The Duke of York has been requested by the US authorities to testify about his relationship with sex offender Jeffrey Epstein, the BBC has been told.
It was first reported that the US Department of Justice had made a formal request to speak to Prince Andrew as part of its Epstein inquiry, reports the BBC citing The Sun.
He has been heavily criticised for his friendship with the US financier.
The duke has previously said he did not witness any suspicious behaviour during visits to Epstein's homes.
Prince Andrew stepped away from royal duties last year following a widely-criticised BBC interview about his relationship with Epstein, who took his own life in a US jail cell in August, aged 66, while awaiting trial on sex trafficking and conspiracy charges.
BBC royal correspondent Jonny Dymond said the BBC had confirmed the reports that the US authorities had submitted a mutual legal assistance (MLA) request to the Home Office - although this has not been confirmed by the US Department of Justice or the UK Home Office.
Under the terms of a MLA request if Prince Andrew does not voluntarily respond, he can be called to a UK court to answer questions.
Our correspondent said the duke's legal team was bitterly unhappy about the leaking of the request, with a source describing it as "an extraordinary breach of confidentiality".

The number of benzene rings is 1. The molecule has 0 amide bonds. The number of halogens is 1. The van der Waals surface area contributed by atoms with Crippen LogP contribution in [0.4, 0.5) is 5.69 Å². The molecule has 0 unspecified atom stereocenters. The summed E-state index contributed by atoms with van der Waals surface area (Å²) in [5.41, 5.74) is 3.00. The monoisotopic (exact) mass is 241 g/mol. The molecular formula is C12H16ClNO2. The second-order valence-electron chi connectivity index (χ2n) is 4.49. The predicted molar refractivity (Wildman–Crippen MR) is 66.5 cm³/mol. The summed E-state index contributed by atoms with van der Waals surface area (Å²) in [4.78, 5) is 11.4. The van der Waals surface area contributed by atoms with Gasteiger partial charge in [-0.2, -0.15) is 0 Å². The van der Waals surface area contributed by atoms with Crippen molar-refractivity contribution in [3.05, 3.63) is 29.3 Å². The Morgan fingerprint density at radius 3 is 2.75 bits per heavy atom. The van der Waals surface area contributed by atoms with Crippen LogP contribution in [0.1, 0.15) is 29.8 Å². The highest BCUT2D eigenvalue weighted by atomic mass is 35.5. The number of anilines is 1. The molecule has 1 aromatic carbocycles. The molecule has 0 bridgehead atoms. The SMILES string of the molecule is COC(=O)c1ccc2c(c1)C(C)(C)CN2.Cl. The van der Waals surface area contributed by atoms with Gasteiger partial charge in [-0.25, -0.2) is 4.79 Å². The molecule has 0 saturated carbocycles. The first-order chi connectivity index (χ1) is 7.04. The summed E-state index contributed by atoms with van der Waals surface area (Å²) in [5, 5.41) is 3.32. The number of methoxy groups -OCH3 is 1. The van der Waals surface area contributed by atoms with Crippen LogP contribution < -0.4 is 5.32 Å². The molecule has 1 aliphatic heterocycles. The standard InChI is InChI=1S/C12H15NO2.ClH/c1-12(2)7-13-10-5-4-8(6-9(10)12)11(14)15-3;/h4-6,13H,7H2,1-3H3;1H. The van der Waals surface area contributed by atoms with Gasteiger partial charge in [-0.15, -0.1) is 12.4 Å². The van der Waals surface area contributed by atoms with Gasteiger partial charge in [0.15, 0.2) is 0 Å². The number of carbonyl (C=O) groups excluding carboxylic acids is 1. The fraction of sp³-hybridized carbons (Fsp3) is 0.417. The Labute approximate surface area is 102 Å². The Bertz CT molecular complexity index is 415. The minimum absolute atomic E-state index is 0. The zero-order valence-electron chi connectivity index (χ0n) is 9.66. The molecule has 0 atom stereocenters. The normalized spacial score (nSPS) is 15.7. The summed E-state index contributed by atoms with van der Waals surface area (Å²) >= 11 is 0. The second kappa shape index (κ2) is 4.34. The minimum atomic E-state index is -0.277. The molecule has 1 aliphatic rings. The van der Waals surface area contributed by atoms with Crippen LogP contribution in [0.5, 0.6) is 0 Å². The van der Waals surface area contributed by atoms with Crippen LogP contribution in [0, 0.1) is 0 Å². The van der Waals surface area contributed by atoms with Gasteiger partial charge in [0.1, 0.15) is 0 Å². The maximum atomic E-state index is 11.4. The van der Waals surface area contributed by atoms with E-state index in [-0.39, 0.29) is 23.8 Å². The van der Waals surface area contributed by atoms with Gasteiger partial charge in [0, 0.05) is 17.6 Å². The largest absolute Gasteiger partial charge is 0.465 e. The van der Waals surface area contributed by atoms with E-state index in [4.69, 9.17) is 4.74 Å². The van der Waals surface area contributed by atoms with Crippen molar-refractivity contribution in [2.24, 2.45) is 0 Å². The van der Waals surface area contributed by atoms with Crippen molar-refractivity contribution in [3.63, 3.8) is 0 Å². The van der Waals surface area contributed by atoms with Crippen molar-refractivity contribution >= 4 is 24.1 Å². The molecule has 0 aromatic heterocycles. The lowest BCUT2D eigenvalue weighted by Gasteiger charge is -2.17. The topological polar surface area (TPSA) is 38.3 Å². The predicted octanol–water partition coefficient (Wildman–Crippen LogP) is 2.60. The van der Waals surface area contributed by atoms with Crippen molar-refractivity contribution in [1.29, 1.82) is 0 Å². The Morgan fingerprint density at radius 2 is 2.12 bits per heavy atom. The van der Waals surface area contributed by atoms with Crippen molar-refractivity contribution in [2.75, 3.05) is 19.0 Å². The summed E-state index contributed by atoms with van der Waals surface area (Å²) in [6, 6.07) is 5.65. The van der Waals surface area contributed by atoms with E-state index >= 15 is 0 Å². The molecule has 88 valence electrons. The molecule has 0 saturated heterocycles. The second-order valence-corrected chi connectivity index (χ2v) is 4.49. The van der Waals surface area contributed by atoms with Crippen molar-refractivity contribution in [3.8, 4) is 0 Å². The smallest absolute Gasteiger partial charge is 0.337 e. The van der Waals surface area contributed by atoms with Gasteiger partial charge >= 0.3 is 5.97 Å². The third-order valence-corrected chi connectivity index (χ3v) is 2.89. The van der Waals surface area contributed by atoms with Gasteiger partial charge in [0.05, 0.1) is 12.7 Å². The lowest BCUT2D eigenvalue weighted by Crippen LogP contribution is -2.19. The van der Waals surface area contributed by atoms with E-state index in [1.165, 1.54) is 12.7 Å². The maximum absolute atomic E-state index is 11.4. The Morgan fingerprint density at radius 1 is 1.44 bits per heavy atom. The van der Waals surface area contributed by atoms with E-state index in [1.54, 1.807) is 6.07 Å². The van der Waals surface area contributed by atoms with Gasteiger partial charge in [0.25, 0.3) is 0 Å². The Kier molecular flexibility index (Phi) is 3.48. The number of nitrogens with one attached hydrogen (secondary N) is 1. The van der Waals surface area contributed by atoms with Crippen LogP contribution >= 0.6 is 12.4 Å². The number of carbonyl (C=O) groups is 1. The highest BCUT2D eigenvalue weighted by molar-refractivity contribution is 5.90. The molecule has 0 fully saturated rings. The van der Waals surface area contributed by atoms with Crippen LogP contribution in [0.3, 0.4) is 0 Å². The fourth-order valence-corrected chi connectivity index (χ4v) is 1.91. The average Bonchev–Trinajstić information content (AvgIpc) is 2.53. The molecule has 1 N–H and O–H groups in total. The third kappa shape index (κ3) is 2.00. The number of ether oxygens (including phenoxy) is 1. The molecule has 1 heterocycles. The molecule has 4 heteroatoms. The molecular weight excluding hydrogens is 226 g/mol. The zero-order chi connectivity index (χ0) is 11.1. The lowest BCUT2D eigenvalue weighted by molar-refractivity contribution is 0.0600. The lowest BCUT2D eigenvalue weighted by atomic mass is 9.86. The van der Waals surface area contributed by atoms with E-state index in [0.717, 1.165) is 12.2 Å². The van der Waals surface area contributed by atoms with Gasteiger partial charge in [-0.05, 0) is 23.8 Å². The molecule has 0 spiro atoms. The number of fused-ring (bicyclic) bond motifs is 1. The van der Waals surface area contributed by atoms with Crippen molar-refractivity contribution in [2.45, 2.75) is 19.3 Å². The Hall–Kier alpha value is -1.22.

A full statement is expected later with details about Prince Andrew's cooperation with US legal authorities.
MLA requests by other states are used to obtain assistance in an investigation or prosecution of criminal offences, generally when cooperation cannot be obtained by law enforcement agencies.
According to Home Office guidance, it is "usual policy" that the existence of a request is neither confirmed or denied.
In his interview with the BBC's Newsnight programme in November 2019, the duke said he did not regret his friendship with Epstein, despite the financier having been convicted of soliciting an underage girl for prostitution in 2008.
Shortly after it was broadcast, he said he was "willing to help any appropriate law enforcement agency".
He was criticised in January by the US prosecutor in charge of the investigation into Epstein - Geoffrey Berman - who said the prince had provided "zero co-operation" to the investigators.